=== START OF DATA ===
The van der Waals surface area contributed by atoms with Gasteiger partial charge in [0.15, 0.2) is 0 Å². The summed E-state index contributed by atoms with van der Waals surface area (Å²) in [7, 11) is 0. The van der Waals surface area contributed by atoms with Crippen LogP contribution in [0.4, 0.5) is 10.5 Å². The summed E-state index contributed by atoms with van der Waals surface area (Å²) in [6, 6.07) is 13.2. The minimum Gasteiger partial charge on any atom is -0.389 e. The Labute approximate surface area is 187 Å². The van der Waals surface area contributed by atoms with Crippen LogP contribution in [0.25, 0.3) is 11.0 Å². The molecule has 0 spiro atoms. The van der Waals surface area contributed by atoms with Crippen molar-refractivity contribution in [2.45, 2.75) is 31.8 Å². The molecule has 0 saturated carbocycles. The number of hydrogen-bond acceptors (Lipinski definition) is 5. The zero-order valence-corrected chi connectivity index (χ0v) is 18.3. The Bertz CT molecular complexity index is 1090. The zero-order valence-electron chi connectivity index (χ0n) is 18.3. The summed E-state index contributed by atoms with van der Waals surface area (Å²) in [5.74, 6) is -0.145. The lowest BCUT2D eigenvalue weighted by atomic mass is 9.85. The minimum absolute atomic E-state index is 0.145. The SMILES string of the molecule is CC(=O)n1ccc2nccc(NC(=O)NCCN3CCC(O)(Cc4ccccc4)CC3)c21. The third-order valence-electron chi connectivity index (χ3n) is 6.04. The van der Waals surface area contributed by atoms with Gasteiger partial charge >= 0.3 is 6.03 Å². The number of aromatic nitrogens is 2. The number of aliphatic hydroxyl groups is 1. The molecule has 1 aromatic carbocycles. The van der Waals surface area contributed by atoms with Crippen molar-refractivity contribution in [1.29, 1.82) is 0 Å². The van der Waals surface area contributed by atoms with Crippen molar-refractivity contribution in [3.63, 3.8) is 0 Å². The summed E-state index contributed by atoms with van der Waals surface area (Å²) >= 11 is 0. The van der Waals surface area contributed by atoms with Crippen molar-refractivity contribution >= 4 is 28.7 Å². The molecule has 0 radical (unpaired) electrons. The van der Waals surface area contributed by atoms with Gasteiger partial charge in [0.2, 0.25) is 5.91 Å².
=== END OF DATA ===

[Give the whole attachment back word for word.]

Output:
The van der Waals surface area contributed by atoms with Gasteiger partial charge in [0.15, 0.2) is 0 Å². The summed E-state index contributed by atoms with van der Waals surface area (Å²) in [7, 11) is 0. The van der Waals surface area contributed by atoms with Crippen LogP contribution in [0.4, 0.5) is 10.5 Å². The summed E-state index contributed by atoms with van der Waals surface area (Å²) in [6, 6.07) is 13.2. The minimum Gasteiger partial charge on any atom is -0.389 e. The Labute approximate surface area is 187 Å². The van der Waals surface area contributed by atoms with Crippen LogP contribution in [0.25, 0.3) is 11.0 Å². The molecule has 0 spiro atoms. The van der Waals surface area contributed by atoms with Crippen molar-refractivity contribution in [2.45, 2.75) is 31.8 Å². The molecule has 0 saturated carbocycles. The number of hydrogen-bond acceptors (Lipinski definition) is 5. The zero-order valence-corrected chi connectivity index (χ0v) is 18.3. The Bertz CT molecular complexity index is 1090. The zero-order valence-electron chi connectivity index (χ0n) is 18.3. The summed E-state index contributed by atoms with van der Waals surface area (Å²) in [5.74, 6) is -0.145. The lowest BCUT2D eigenvalue weighted by atomic mass is 9.85. The minimum absolute atomic E-state index is 0.145. The SMILES string of the molecule is CC(=O)n1ccc2nccc(NC(=O)NCCN3CCC(O)(Cc4ccccc4)CC3)c21. The third-order valence-electron chi connectivity index (χ3n) is 6.04. The van der Waals surface area contributed by atoms with Gasteiger partial charge >= 0.3 is 6.03 Å². The number of aromatic nitrogens is 2. The number of aliphatic hydroxyl groups is 1. The molecule has 1 aromatic carbocycles. The van der Waals surface area contributed by atoms with Crippen molar-refractivity contribution in [1.29, 1.82) is 0 Å². The van der Waals surface area contributed by atoms with Crippen molar-refractivity contribution in [3.63, 3.8) is 0 Å². The summed E-state index contributed by atoms with van der Waals surface area (Å²) >= 11 is 0. The van der Waals surface area contributed by atoms with Crippen molar-refractivity contribution >= 4 is 28.7 Å². The molecule has 0 radical (unpaired) electrons. The van der Waals surface area contributed by atoms with Gasteiger partial charge in [0.2, 0.25) is 5.91 Å².